Banks Push Nonprime Mortgage-Bond Revival With Canadian Deal

Monday, April 3rd, 2017

Allison McNeely

Banks are marketing what could be one of Canada’s first nonprime residential mortgage-backed securities deals since the global financial crisis.

National Bank of Canada has held discussions with investors about a bond backed by a pool of residential mortgages just below prime-credit quality, Derek Norton, MCAP Corp.’s chief executive officer, said. The so-called alt-A mortgages are originated by MCAP, one of Canada’s largest alternative mortgage-financing companies.

Discussions held this week with investors are still in the early stages and the initial tranche would be less than C$100 million ($75 million), according to a person familiar with the matter, who asked not to be identified because the deal is private. It should grow into a “significant” funding vehicle, the person said.

“This is to the best of our knowledge the first kick at the can and it’s a small start,” Norton said. MCAP’s 2014 prime RMBS is the only deal the market has seen since the financial crisis, he said.

A representative for Montreal-based National Bank of Canada declined to comment.

The deal comes amid concern that Canada’s housing market is in a bubble, driven by soaring prices particularly in Toronto and Vancouver. Although the country escaped the worst of the 2008 financial crisis, Canada’s non-bank short-term commercial paper market backed by residential mortgages collapsed in August 2007 amid the U.S. subprime meltdown.

Market Disappeared

New Latitude Capital Corp., a Canadian uninsured mortgage lending platform, has created a trust that will buy mortgages and issue various rated and unrated tranches of securitized debt, according to a person familiar with the matter. Subprime borrowers are generally considered to be homebuyers with FICO scores below 620 and mortgages with a loan-to-value ratio above 80 percent. The credit scoring scale from Fair Isaac Corp. ranges from 300 to 850.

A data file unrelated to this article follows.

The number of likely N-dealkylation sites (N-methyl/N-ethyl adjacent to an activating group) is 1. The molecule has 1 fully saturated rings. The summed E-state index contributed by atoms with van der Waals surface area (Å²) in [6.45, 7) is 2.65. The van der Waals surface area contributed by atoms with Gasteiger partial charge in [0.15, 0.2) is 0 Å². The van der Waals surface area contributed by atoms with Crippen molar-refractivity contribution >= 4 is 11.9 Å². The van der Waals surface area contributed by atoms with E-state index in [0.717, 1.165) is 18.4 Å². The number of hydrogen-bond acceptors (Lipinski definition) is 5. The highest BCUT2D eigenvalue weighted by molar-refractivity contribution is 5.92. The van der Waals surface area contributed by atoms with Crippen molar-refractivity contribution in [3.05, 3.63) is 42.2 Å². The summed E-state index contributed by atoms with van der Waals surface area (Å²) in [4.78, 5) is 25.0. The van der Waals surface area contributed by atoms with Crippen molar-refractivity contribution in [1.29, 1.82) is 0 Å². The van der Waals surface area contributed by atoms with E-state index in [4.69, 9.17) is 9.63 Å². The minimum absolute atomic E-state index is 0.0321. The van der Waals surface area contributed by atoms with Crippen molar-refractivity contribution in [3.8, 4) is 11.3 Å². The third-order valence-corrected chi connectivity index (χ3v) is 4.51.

New Latitude Capital declined to comment.

The market for uninsured residential mortgage-backed securities has largely disappeared since the crisis, with only one deal from MCAP in 2014. The alternative lender, which has more than C$61 billion in assets according to its website, has an outstanding C$200.8 million program backed by a pool of uninsured, first-lien prime residential mortgages in Canada with a maximum loan-to-value ratio of 80 percent at origination, according to a report from credit-rating firm DBRS.

But Canada could see a renewed interested in RMBS funding after changes introduced by the federal government last year tightened access to government mortgage insurance and forbid putting insured house loans in private securitization pools, according to a Moody’s Investors Service report. Canada’s mortgage-backed securities market is dominated by C$441 billion outstanding in National Housing Act mortgage-backed securities insured by Canada Mortgage and Housing Corp.

“I think the new rule changes are going to create an opportunity for us to do some more,” Norton said, noting that it was still too early but they are looking.

Uninsured mortgages could also flow into Canada’s commercial-paper market backed by residential debt. The market for such securities, which has a typical duration of 45 to 60 days, is about C$17 billion in debt backed by residential mortgages, DBRS said in a report in December.

Copyright Bloomberg 2017

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